Turo, founded by three HBS alumni as RelayRides, has been described by many as the Airbnb for cars.  It’s always a bit suspect when a new company’s business model is described as the [insert unicorn here] of [new industry], but here Turo seems to be onto something. Just like Airbnb leverages excess housing capacity, Turo’s business model capitalizes on the fact that most cars are parked 95% of the time.  This significant underutilization of assets appear to make the space perfect for the sharing economy. Investors appear to agree, as Turo has raised over $170M, including a $92M round of financing just last year. 
Turo has to deal with many of the same issues with owners and renters as Airbnb. For the owners, it is important that they know renters will treat their cars well – here that includes mileage limits, cleanup fees, and even third-party insurance arranged through Turo. Renters want to ensure they will be riding in cars that are clean and well maintained. There are fees and penalties associated with breaking the ‘social contract’ from either side, but Turo also provides a system that provides ratings for each buyer, renter, and automobile on the platform.
When Turo began, it leveraged a number of ‘power renters’ to provide supply to the platform. In the early days, there were few cars on the platform and Turo spent much of its marketing efforts convincing owners to make their vehicles available. The argument was simple – you don’t use your car 95% of the time, so why not let someone else pay you to use it?
Turo now has over 4 million members and 170,000 vehicles on the platform and is offering drivers a new value proposition – buy your dream car and have Turo help with the financing.  Here the company is not offering any money to owners, but it is showing how individuals can buy cars they may not otherwise be able to afford and generate rental fees on Turo to help pay. This has brought a whole new segment of high-end automobiles into the market (see below) and attracted upscale users that a sharing economy business model sometimes struggles to obtain.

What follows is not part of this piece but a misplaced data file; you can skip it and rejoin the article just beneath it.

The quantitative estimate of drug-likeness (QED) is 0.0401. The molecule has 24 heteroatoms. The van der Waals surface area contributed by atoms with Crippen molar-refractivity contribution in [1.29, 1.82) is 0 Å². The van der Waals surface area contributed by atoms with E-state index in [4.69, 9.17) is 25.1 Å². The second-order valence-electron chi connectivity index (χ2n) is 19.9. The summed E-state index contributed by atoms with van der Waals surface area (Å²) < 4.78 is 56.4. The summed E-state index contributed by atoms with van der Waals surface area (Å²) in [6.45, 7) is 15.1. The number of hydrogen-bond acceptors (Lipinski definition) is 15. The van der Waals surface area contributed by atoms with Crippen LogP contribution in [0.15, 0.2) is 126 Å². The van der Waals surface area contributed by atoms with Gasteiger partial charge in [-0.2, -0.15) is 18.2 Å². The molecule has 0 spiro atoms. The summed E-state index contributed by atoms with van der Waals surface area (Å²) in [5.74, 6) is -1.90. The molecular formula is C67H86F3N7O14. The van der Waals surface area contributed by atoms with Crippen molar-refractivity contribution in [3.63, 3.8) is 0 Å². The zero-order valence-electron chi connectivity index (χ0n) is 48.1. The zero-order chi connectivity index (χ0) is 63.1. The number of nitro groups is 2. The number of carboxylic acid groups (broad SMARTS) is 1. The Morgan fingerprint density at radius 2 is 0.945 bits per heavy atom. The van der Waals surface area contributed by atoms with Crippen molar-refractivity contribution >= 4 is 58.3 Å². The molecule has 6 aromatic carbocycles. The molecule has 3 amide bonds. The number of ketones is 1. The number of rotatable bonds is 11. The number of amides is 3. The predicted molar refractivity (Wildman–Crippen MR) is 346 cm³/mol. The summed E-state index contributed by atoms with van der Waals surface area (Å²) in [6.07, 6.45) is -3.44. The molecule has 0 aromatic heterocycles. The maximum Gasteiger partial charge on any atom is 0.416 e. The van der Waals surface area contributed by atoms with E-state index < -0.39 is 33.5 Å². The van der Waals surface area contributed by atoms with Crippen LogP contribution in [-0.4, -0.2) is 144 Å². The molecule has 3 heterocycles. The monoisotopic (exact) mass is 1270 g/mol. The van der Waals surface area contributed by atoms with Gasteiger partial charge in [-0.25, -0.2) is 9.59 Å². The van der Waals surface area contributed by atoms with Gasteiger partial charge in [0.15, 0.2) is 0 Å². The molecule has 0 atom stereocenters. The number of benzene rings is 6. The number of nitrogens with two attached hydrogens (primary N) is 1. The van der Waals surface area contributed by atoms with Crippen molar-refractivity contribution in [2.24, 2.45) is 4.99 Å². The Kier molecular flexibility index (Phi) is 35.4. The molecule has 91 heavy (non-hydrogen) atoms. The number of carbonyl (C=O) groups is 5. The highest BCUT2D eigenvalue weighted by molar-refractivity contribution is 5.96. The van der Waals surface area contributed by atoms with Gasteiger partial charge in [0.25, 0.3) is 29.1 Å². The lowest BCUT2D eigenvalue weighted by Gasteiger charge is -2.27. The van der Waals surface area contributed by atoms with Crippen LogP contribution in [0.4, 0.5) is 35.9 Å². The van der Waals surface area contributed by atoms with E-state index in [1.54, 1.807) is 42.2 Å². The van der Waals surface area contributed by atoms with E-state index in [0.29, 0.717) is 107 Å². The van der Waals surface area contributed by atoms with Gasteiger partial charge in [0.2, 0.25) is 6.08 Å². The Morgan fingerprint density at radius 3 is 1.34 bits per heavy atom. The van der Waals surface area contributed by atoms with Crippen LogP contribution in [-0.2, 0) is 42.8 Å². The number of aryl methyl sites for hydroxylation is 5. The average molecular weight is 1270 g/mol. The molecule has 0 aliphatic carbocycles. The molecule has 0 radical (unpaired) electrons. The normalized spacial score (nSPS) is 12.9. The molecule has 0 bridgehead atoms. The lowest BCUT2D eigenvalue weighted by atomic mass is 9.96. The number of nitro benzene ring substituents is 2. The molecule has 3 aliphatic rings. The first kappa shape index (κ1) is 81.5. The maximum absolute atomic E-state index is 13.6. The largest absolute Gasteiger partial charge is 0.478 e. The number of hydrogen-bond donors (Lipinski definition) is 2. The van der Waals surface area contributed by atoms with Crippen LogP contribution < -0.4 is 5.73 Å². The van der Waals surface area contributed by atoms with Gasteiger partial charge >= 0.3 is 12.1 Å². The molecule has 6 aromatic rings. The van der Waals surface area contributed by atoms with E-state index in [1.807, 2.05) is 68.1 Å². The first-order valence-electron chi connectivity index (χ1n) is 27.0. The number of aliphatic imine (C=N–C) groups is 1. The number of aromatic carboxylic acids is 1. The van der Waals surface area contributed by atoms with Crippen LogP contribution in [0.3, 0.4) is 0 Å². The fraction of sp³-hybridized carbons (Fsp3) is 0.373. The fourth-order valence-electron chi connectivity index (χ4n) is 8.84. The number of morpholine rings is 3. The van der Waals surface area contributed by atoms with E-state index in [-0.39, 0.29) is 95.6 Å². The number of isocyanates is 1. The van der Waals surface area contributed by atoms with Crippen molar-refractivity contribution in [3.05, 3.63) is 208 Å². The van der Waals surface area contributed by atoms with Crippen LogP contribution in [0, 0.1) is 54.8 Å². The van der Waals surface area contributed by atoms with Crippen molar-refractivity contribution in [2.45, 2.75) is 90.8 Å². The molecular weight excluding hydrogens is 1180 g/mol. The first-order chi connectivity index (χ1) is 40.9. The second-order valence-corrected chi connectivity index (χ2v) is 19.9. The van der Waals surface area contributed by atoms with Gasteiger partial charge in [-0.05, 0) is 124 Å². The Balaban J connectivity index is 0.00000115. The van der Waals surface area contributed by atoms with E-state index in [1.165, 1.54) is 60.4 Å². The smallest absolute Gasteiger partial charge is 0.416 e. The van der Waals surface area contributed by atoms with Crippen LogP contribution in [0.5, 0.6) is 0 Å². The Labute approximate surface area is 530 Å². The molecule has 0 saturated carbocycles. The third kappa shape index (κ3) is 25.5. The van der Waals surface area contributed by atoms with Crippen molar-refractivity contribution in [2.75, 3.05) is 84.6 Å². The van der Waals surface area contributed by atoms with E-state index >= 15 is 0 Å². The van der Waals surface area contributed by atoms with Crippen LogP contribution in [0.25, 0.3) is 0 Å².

What excites me most about the Turo business model, is the ability to leverage the technology to take advantage of autonomy. Before companies like Uber, car rental companies, or auto OEMs offer fleets of on-demand autonomous vehicles, it is likely that individuals will be the first owners of these cars. If that is the case then Turo, as an established car-sharing platform, will already be the market leader in connecting owners with renters. A key for Turo is to work with car manufacturers to ensure that the platform will be compatible with features such as remote lock/unlock, but the firm has already succeeded in making such deals with OEMs. Though larger companies willing to own large volumes of assets – be it OEMs or an operator – will likely be able to offer attractive rates due to favorable pricing in the asset acquisition process, it is possible that Turo will remain competitive as long as some individuals continue to own their own vehicles. These owners will always be able to undercut rental company pricing, it’s just up to Turo to ensure they are willing to do so.
Turo has some issues to deal with (for instance, it is banned in the State of New York due to insurance concerns), but it offers a very compelling business proposition for the automotive industry today and could continue to succeed in the future.